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  • The Body and the Screen: Theories of Internet Spectatorship
  • Philip Auslander
The Body and the Screen: Theories of Internet Spectatorship. By Michele White. Cambridge, MA: MIT Press, 2006; pp. xi + 307. $38.00 cloth.

In The Body and the Screen, Michele White sounds a clarion call to alert us to the things we mostly [End Page 655] take for granted in our interactions with computers, including the metaphors that encourage us to think of the computer screen as a window that provides access to a “place” in which we can be who we want to be and experience full mastery of our environment and destiny, our tendency to think of computers as animate beings, and the insignificance of that little hand-pointer that, as she shows, is actually coded for race and gender. Borrowing liberally from film, media, and feminist theory, White positions the human being at the computer as a spectator who is constructed by the apparatus of the computer and Internet in much the same ways as the film spectator is said to be constructed by the cinematic apparatus. White employs the term “spectator” rather than “user”—the more common designation—because she wishes to counter the dominant, unexamined portrayal of the person at the computer as empowered and in command by looking at “the passive aspects of engagement and the mediation of the screen” (9). The person at the computer does not just “use”: he or she also looks (and is surveilled) and, like the film spectator, is structured as a subject of ideology through the ways his or her spectatorial position is defined by the discourses with which he or she engages.

White’s salutary message is that we should not relax our critical facilities when we are on the Internet, but be alive to the ways we are and are not permitted to interact and the ways the Internet repeats and perpetuates dominant ideologies and codes even as it is frequently said to be a “place” outside of such systems. After a serviceable introductory chapter in which White defines a concept of spectatorship derived largely from film theory and argues for its value to studies of the Internet and computer use, she scrutinizes a varied selection of sites and practices to be found in the Internet, with an eye both toward unpacking the ways the spectator is positioned and constructed by them and toward assessing whether they allow room for spectatorial resistance.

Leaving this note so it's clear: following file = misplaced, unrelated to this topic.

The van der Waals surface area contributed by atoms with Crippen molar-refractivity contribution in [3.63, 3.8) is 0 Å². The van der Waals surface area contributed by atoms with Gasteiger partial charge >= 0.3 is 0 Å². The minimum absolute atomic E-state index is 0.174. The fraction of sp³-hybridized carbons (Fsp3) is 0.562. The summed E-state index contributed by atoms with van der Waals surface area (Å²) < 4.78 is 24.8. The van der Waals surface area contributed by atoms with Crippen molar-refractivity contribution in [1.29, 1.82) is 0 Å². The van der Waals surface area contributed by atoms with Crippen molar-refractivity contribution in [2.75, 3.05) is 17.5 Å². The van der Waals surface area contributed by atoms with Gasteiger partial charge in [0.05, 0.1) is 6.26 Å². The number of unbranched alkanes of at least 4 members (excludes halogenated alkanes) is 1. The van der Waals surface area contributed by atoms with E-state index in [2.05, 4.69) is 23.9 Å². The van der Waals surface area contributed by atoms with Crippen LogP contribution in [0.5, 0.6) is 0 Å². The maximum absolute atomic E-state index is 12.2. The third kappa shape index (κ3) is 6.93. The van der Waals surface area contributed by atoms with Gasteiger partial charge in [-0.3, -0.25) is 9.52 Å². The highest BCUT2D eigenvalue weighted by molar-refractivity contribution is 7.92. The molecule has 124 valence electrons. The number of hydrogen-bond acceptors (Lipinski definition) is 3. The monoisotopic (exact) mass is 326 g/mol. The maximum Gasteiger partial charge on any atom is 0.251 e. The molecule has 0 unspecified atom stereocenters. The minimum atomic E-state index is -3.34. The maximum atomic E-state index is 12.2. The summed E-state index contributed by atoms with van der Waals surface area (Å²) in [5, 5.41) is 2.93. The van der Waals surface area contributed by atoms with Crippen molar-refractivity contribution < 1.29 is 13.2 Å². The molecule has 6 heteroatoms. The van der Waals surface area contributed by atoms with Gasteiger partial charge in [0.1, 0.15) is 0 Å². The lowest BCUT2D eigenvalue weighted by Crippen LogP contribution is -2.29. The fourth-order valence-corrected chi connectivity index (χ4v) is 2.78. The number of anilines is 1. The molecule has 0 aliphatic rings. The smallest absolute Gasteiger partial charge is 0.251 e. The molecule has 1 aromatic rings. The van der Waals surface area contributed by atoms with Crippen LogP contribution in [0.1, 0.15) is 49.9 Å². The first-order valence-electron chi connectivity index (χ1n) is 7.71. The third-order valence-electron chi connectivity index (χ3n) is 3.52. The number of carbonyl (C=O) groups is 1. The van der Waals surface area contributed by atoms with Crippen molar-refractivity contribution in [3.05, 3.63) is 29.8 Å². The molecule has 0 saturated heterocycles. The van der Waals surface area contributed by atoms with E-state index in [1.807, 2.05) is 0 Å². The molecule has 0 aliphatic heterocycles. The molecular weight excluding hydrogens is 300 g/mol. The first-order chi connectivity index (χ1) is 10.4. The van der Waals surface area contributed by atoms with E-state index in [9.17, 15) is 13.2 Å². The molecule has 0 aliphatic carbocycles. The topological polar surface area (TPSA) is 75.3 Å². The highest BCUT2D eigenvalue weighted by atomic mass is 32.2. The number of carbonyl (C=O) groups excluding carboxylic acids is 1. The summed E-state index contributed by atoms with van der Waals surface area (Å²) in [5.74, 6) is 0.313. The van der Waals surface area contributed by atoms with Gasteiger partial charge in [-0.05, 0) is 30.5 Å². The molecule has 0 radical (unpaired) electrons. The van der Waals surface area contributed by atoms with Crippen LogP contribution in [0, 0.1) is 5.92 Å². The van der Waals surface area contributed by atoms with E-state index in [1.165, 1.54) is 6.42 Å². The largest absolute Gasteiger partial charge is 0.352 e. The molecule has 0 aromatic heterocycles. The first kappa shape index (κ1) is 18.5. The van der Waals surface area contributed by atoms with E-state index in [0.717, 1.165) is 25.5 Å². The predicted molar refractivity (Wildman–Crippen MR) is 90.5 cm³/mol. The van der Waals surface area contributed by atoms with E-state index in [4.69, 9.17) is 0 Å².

White looks first at the text-based environments known as MOOs in which all objects, characters, and actions are described verbally. She insists that, even though looking in MOOs exists only in textual form, it nevertheless can be understood through theories of the gaze. She further points out that although MOOs are environments in which, in principle, anything is possible in terms of self-representation and social interaction, the conventions surrounding them tend to reinforce the real-world power relations that also inform the cinematic gaze. She indicates, for instance, “that female characters often ‘reply’ to empowered gazes with ‘sleep in [their] eyes,’ ‘an innocent look,’ or downcast eyes. This suggests that the mastering gaze also produces a corresponding passive female model” (55).

White next examines women’s webcams, arguing that although they are frequently associated with pornography and voyeurism, they frustrate scopophilic desire more than they satisfy it, in part because the “brief and often unidentifiable glimpses of women webcam operators [they offer] prevent the spectator from gazing upon the desired body and gaining control” (77). White is fully cognizant of the ways webcams objectify women, but she sees them not just as instances in which women do or do not control the gaze, but also as significant instances of women using and controlling technology and making decisions concerning their own visibility.

Having examined Internet practices that make no specific claim to being critical, White turns her attention to one that does: net art. By making websites that intentionally court glitches and errors and create unexpected results or dead-ends for their audiences, net artists claim to be drawing critical attention to the technologies with which they engage, though White raises significant questions about these practices. Originally, net artists positioned...


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pp. 655-657
Launched on MUSE
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